The LA actor wrote me afterwards that he had set his first goal; a deadline for deciding. But what he didn’t realize was that he already had met a goal; a riser met and passed on his career’s climb. He reached out for help. He contacted me.

Like destinations on a globe mapping Earth we can choose discovery—goals—arriving at a desired city, continent or geographical feature like the Grand Canyon. But the globe’s circumference will taunt the traveler with additional discoveries beyond each point met. More goals to explore. But first; you must traverse points of interest to reach your Grand Canyon. To maintain career momentum: set multiple goals that you must visit in order to get you where you wish your career’s love to flourish. Only by setting mile-marker goals will you reach a desired destination. Remember though—there will remain a horizon beckoning beyond what you believe is your final goal.

My best,

Casting Directors, Talent Agents, Directors & Actors

Love the Best-Selling Book for Actors
ACTING: Make It Your Business!

AMIYB_Amazon“Humorous and witty…
Actors everywhere who are trying to succeed in the business, young or old, on stage or on camera, anywhere in the world, take note:

This is your roadmap!”
BERNARD TELSEY, casting director – CSA
(NBC’s Peter Pan – LIVE!, Into The Woods – The Movie, Wicked, Sex & The City)
“All the right questions asked and answered…
and with a generous portion of good humor.”
SUZANNE RYAN, casting director, CSA
(Law & OrderUnforgettable)
“I love this book!
Paul’s book tells you what you don’t want to hear but really need to know
EVERY actor should read this book!”
DIANE RILEY, Senior Legit Talent Agent
Harden-Curtis & Associates
“Paul’s book made me proud to be a part of this community we call ‘show!'”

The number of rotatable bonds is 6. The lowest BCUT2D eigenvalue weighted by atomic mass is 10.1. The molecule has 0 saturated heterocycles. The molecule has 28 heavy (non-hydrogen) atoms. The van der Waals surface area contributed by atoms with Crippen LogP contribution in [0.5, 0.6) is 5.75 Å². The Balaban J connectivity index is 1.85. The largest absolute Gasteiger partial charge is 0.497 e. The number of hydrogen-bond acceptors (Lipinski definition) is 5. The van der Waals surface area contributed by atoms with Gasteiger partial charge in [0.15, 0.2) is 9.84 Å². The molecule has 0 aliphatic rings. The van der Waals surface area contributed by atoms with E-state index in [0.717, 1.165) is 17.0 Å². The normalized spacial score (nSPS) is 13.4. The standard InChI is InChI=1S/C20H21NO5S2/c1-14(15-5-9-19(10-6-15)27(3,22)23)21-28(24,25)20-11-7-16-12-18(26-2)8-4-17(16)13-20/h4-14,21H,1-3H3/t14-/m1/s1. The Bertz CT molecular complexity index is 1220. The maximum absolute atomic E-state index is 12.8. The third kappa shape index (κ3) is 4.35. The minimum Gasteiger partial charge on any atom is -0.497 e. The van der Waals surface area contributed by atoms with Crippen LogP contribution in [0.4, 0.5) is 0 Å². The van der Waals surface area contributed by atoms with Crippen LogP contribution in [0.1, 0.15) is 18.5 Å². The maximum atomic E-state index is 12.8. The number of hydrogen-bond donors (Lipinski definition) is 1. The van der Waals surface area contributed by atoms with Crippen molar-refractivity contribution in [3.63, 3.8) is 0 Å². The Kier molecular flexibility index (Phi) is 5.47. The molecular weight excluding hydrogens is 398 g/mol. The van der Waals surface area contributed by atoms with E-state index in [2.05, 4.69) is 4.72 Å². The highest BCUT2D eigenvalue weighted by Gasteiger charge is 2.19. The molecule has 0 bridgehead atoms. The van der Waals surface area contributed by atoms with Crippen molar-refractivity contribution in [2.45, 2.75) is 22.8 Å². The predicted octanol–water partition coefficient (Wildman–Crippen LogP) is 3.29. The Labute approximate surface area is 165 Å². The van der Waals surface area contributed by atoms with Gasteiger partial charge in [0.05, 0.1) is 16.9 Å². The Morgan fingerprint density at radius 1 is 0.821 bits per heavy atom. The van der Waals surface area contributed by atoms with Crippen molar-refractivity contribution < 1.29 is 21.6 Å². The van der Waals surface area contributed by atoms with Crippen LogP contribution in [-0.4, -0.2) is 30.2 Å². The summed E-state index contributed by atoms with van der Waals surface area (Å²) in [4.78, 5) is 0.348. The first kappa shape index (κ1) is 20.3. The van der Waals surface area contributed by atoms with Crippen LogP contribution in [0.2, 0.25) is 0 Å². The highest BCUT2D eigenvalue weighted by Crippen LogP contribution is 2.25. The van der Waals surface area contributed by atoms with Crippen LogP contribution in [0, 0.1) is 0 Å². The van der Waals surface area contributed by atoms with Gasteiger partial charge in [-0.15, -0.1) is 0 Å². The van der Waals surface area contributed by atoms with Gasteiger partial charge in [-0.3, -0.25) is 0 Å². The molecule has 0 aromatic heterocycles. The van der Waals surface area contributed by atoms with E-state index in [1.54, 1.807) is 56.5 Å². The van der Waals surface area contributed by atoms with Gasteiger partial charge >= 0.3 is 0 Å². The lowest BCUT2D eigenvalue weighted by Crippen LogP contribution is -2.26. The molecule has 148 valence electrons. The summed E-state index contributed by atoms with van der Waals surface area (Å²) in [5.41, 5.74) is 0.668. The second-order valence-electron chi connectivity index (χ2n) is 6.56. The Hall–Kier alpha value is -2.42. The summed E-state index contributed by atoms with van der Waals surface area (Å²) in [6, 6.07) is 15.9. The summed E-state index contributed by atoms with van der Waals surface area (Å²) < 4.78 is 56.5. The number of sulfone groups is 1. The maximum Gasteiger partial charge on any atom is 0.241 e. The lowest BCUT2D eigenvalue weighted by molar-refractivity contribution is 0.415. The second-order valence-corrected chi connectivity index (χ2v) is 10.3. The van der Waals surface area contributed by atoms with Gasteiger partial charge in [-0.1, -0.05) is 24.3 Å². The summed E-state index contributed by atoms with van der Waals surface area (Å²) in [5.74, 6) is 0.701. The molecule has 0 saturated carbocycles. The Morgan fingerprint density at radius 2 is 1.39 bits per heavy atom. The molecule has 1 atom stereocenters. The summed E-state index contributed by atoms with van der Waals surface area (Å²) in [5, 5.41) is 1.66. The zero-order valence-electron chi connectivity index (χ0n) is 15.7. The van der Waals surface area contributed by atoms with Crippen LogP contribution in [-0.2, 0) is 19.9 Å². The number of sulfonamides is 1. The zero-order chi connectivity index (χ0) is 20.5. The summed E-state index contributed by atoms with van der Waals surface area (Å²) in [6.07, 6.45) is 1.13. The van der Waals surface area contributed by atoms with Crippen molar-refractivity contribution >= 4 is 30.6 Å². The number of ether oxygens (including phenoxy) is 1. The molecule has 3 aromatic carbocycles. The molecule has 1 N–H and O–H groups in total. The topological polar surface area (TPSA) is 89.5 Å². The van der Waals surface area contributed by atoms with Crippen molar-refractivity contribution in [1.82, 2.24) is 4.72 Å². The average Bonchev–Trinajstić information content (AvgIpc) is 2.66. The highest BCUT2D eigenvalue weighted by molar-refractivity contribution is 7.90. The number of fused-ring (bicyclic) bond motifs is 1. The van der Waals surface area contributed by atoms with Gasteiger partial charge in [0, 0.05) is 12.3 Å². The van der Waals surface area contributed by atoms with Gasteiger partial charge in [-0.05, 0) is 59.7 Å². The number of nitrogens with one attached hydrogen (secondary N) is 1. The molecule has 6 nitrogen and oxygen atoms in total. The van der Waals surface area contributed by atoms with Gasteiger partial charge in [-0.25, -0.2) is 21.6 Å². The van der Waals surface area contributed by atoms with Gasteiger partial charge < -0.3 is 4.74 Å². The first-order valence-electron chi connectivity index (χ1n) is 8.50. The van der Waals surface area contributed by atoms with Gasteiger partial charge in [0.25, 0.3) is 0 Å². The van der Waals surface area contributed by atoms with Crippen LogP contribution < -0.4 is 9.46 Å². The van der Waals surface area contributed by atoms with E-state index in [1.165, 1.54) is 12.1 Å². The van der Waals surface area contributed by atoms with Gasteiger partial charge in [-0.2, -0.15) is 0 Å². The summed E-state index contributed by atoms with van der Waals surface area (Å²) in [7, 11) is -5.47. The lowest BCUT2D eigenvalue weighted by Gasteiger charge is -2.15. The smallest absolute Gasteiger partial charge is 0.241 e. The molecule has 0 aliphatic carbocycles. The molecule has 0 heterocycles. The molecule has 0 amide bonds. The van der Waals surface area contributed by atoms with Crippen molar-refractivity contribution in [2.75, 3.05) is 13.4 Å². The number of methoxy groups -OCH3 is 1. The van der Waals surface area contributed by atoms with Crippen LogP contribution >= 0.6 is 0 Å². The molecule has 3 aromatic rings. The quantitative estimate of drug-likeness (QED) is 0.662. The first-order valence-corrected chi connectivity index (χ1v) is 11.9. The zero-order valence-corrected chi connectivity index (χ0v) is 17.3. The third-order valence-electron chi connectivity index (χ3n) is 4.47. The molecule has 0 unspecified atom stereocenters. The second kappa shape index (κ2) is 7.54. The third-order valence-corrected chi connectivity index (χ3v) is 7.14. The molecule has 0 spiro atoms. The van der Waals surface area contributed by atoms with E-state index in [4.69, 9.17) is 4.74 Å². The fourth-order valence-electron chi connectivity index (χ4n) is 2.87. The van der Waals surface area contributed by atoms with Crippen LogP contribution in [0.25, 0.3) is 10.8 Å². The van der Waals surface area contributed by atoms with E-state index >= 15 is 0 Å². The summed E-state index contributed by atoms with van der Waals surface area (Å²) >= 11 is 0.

KAREN ZIEMBA, TONY & Drama Desk Award Winning Actress
“Paul Russell’s words are not only blunt & accurate they zero in on all the questions every actor wants to know but is afraid to ask!”
KEN MELAMED, Talent Agency Partner
Bret Adams, Ltd.
“I had my Business of Acting, BFA Seniors, class do book reports on a variety of “business of acting” books and ACTING: Make It Your Business came out a clear winner—considered to be essential for their bookshelves!
Dept. Chair – Dept. of Thtr.
Chapman University

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Paul Russell’s career as a casting director, director, acting teacher and former actor has spanned nearly thirty years. He has worked on projects for major film studios, television networks, and Broadway. Paul has taught the business of acting and audition technique at NYU and has spoken at universities including Yale, Elon and Wright State University. He is the author of ACTING: Make It Your Business – How to Avoid Mistakes and Achieve Success as a Working Actor. For more information, please visit